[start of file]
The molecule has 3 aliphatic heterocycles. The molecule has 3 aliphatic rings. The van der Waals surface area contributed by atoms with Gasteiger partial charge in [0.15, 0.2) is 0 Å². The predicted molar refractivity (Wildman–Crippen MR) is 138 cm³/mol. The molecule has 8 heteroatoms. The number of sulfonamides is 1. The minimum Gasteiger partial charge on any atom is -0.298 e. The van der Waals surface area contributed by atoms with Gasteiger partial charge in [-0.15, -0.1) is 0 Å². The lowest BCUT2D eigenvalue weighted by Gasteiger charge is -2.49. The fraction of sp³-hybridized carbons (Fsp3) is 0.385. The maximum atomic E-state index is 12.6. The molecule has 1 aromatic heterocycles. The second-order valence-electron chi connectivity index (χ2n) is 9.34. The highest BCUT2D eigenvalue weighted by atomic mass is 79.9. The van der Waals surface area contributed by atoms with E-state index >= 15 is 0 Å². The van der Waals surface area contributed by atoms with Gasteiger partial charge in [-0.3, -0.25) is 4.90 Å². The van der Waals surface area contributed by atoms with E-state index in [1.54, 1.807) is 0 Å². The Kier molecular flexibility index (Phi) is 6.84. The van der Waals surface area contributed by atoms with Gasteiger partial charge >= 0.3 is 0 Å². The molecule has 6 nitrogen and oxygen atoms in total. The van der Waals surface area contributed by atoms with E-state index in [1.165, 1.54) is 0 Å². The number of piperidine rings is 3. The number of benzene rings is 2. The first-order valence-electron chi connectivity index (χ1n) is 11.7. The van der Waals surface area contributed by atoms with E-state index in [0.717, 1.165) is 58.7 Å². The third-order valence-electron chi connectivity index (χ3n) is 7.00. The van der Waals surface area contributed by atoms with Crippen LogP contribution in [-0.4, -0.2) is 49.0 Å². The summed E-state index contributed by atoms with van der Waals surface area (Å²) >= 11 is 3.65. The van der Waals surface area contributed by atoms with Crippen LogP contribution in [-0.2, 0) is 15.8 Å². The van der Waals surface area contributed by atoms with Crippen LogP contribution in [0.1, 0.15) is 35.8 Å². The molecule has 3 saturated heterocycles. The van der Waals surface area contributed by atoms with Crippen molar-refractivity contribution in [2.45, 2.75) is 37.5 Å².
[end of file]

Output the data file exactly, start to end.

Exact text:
The molecule has 3 aliphatic heterocycles. The molecule has 3 aliphatic rings. The van der Waals surface area contributed by atoms with Gasteiger partial charge in [0.15, 0.2) is 0 Å². The predicted molar refractivity (Wildman–Crippen MR) is 138 cm³/mol. The molecule has 8 heteroatoms. The number of sulfonamides is 1. The minimum Gasteiger partial charge on any atom is -0.298 e. The van der Waals surface area contributed by atoms with Gasteiger partial charge in [-0.15, -0.1) is 0 Å². The lowest BCUT2D eigenvalue weighted by Gasteiger charge is -2.49. The fraction of sp³-hybridized carbons (Fsp3) is 0.385. The maximum atomic E-state index is 12.6. The molecule has 1 aromatic heterocycles. The second-order valence-electron chi connectivity index (χ2n) is 9.34. The highest BCUT2D eigenvalue weighted by atomic mass is 79.9. The van der Waals surface area contributed by atoms with E-state index >= 15 is 0 Å². The van der Waals surface area contributed by atoms with Gasteiger partial charge in [-0.3, -0.25) is 4.90 Å². The van der Waals surface area contributed by atoms with E-state index in [1.54, 1.807) is 0 Å². The Kier molecular flexibility index (Phi) is 6.84. The van der Waals surface area contributed by atoms with Gasteiger partial charge >= 0.3 is 0 Å². The molecule has 6 nitrogen and oxygen atoms in total. The van der Waals surface area contributed by atoms with E-state index in [1.165, 1.54) is 0 Å². The number of piperidine rings is 3. The number of benzene rings is 2. The first-order valence-electron chi connectivity index (χ1n) is 11.7. The van der Waals surface area contributed by atoms with E-state index in [0.717, 1.165) is 58.7 Å². The third-order valence-electron chi connectivity index (χ3n) is 7.00. The van der Waals surface area contributed by atoms with Crippen LogP contribution in [-0.4, -0.2) is 49.0 Å². The summed E-state index contributed by atoms with van der Waals surface area (Å²) >= 11 is 3.65. The van der Waals surface area contributed by atoms with Crippen LogP contribution in [-0.2, 0) is 15.8 Å². The van der Waals surface area contributed by atoms with Crippen LogP contribution in [0.1, 0.15) is 35.8 Å². The molecule has 3 saturated heterocycles. The van der Waals surface area contributed by atoms with Crippen molar-refractivity contribution in [2.45, 2.75) is 37.5 Å².